The case is still in its early stage, as lawyers for patients affected by Zostavax seek to prove to the Court that Zostavax is defective, that Merck knew it was defective and hid that information from patients in order to keep selling Zostavax with only minimal warning of its dangerous side effects, and that many plaintiffs have injuries that were caused by the vaccine. As information about the serious complications associated with Zostavax has come to light, thousands of patients have come forward to participate in lawsuits against Merck to recover for their injuries.
HOW TO FILE A ZOSTAVAX LAWSUIT
If you or a loved one received a Zostavax vaccination and suffered severe complications in the weeks or months after receiving it, the first and most important step is to contact an experienced attorney to help you assess whether you should pursue a claim in the Zostavax lawsuit. The lawyers at Price Armstrong are happy to talk to you and help you determine if you have the potential to be compensated for your injuries.
When you contact us, we will need to collect some basic information to determine whether you can pursue a Zostavax claim.
Some of the information we will need to know includes:
- Whether you received Zostavax. Most patients with claims likely received a shingles vaccine between 2006 and 2016, and they likely received it from a pharmacist.
- Whether you had serious side effects or complications in the months after receiving the vaccine. Patients who experienced a new shingles outbreak after the vaccination or serious complications such as loss of vision, loss of hearing, lung injury, cardiac injuries, brain inflammation (encephalitis), some autoimmune diseases and postherpetic neuralgia pain (severe nerve pain) may have injuries that were caused by Zostavax. To be eligible, you must not have had these injuries before being vaccinated with Zostavax.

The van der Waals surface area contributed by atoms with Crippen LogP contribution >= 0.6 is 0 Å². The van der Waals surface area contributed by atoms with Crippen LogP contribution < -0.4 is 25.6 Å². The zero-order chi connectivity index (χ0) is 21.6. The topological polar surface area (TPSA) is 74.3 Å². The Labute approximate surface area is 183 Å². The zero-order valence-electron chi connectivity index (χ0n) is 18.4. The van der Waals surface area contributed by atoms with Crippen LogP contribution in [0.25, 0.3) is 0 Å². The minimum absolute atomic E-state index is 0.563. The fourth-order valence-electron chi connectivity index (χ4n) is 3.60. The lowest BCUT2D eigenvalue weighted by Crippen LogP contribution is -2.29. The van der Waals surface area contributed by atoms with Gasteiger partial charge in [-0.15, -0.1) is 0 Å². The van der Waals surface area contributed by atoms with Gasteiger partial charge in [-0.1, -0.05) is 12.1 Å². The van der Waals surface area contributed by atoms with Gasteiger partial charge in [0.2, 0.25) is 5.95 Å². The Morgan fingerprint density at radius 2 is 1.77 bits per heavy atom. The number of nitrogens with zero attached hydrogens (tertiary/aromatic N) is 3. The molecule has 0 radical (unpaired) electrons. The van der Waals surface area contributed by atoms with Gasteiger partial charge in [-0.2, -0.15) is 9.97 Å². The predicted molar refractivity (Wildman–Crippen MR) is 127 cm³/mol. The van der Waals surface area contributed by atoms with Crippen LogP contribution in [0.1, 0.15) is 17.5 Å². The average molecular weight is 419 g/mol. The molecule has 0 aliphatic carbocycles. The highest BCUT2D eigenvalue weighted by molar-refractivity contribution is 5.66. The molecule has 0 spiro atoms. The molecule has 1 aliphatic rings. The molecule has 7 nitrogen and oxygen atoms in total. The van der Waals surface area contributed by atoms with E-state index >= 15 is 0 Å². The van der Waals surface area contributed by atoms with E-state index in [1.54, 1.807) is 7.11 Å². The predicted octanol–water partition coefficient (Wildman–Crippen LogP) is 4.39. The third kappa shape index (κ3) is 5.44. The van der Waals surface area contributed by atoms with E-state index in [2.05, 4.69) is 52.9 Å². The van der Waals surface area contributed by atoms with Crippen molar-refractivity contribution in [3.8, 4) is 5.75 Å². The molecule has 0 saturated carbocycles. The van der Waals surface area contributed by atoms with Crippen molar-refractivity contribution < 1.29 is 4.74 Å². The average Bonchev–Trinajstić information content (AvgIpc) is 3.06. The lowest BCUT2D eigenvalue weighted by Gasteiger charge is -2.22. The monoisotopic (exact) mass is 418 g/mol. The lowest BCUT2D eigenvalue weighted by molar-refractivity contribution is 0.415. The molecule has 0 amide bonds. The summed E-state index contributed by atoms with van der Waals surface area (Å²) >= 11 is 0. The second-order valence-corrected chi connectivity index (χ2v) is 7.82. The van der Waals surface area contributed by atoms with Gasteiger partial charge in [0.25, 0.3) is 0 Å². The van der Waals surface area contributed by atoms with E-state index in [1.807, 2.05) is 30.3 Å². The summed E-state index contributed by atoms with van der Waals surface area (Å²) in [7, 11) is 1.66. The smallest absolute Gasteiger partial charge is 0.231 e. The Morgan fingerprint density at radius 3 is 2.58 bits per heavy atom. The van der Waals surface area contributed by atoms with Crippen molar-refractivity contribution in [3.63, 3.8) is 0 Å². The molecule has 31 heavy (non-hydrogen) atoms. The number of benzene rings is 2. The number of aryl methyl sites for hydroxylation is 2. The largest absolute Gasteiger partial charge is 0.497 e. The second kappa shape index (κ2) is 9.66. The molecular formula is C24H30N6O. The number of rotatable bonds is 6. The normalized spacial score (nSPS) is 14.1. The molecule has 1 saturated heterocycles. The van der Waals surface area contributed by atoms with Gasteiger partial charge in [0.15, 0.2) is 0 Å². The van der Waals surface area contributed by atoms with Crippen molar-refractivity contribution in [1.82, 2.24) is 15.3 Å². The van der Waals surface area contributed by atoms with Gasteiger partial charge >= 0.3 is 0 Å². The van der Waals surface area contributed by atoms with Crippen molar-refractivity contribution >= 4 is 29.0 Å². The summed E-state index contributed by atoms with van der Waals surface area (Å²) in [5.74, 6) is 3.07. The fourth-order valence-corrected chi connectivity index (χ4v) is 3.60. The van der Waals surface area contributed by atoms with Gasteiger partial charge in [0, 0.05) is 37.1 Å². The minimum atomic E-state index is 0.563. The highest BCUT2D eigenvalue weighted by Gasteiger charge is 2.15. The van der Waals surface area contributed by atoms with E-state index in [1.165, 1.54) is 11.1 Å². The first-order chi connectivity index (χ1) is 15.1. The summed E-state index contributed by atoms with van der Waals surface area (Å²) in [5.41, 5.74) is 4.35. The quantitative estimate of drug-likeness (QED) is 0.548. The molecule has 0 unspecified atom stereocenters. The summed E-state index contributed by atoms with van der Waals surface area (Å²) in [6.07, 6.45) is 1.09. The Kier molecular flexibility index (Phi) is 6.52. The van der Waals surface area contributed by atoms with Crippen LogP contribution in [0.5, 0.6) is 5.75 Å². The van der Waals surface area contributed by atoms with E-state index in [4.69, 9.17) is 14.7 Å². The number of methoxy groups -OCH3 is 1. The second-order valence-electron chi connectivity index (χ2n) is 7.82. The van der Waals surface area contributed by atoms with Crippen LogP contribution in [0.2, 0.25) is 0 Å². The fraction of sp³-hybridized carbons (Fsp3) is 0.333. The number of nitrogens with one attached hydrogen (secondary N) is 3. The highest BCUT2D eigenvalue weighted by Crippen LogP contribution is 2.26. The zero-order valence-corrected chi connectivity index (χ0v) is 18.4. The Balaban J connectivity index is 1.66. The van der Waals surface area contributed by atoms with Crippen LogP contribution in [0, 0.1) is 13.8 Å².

- If you were suffering from immune suppression at the time you received your Zostavax vaccination (as a result of an immune deficiency, cancer treatment, or something similar) or if you already had shingles before receiving the vaccine, you will likely not be able to pursue a claim for Zostavax injuries.
In the event that you win a Zostavax lawsuit, we may be able to help you recover compensation for:
- Pain and suffering
- Custodial care
- Medical costs
- Rehabilitation costs
- Lost earnings
For more information, be sure to contact us today so that we can prepare and present the best possible case for your Zostavax claim.
CONTACT US FOR A FREE CASE EVALUATION
If you have been affected by the Zostavax vaccine, contact the attorneys at Price Armstrong. We can help you seek justice and protect your rights throughout the process. Call us today at (205) 208-9588 for a free initial consultation and review of your case. Let us fight for you – call now!